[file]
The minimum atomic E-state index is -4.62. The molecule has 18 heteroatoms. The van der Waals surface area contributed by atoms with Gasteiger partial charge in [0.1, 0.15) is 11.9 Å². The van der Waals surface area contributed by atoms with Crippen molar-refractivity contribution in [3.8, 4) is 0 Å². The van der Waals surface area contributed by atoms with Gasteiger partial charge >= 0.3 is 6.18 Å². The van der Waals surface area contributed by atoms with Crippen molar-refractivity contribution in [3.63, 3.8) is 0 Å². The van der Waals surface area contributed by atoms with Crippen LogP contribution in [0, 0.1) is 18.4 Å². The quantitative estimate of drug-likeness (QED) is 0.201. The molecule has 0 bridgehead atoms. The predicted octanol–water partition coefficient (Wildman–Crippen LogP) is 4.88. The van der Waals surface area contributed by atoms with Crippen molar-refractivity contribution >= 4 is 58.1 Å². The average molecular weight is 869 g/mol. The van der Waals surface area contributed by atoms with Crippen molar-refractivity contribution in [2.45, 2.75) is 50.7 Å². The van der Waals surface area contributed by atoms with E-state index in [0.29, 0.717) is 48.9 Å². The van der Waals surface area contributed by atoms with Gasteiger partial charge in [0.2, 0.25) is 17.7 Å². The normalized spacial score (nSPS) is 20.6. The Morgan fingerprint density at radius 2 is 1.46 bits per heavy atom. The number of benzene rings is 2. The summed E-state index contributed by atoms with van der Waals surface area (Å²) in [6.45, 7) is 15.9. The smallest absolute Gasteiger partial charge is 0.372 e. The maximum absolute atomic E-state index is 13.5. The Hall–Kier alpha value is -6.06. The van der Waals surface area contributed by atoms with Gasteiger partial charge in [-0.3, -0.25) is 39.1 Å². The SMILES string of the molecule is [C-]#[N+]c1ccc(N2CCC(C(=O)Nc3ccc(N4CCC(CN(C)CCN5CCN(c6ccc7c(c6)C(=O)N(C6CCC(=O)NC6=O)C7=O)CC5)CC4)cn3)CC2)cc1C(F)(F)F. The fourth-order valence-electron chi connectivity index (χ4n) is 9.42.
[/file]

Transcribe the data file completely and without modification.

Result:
The minimum atomic E-state index is -4.62. The molecule has 18 heteroatoms. The van der Waals surface area contributed by atoms with Gasteiger partial charge in [0.1, 0.15) is 11.9 Å². The van der Waals surface area contributed by atoms with Crippen molar-refractivity contribution in [3.8, 4) is 0 Å². The van der Waals surface area contributed by atoms with Gasteiger partial charge >= 0.3 is 6.18 Å². The van der Waals surface area contributed by atoms with Crippen molar-refractivity contribution in [3.63, 3.8) is 0 Å². The van der Waals surface area contributed by atoms with Crippen LogP contribution in [0, 0.1) is 18.4 Å². The quantitative estimate of drug-likeness (QED) is 0.201. The molecule has 0 bridgehead atoms. The predicted octanol–water partition coefficient (Wildman–Crippen LogP) is 4.88. The van der Waals surface area contributed by atoms with Crippen molar-refractivity contribution >= 4 is 58.1 Å². The average molecular weight is 869 g/mol. The van der Waals surface area contributed by atoms with Crippen molar-refractivity contribution in [2.45, 2.75) is 50.7 Å². The van der Waals surface area contributed by atoms with E-state index in [0.29, 0.717) is 48.9 Å². The van der Waals surface area contributed by atoms with Gasteiger partial charge in [0.2, 0.25) is 17.7 Å². The normalized spacial score (nSPS) is 20.6. The Morgan fingerprint density at radius 2 is 1.46 bits per heavy atom. The number of benzene rings is 2. The summed E-state index contributed by atoms with van der Waals surface area (Å²) in [6.45, 7) is 15.9. The smallest absolute Gasteiger partial charge is 0.372 e. The maximum absolute atomic E-state index is 13.5. The Hall–Kier alpha value is -6.06. The van der Waals surface area contributed by atoms with Gasteiger partial charge in [-0.3, -0.25) is 39.1 Å². The SMILES string of the molecule is [C-]#[N+]c1ccc(N2CCC(C(=O)Nc3ccc(N4CCC(CN(C)CCN5CCN(c6ccc7c(c6)C(=O)N(C6CCC(=O)NC6=O)C7=O)CC5)CC4)cn3)CC2)cc1C(F)(F)F. The fourth-order valence-electron chi connectivity index (χ4n) is 9.42.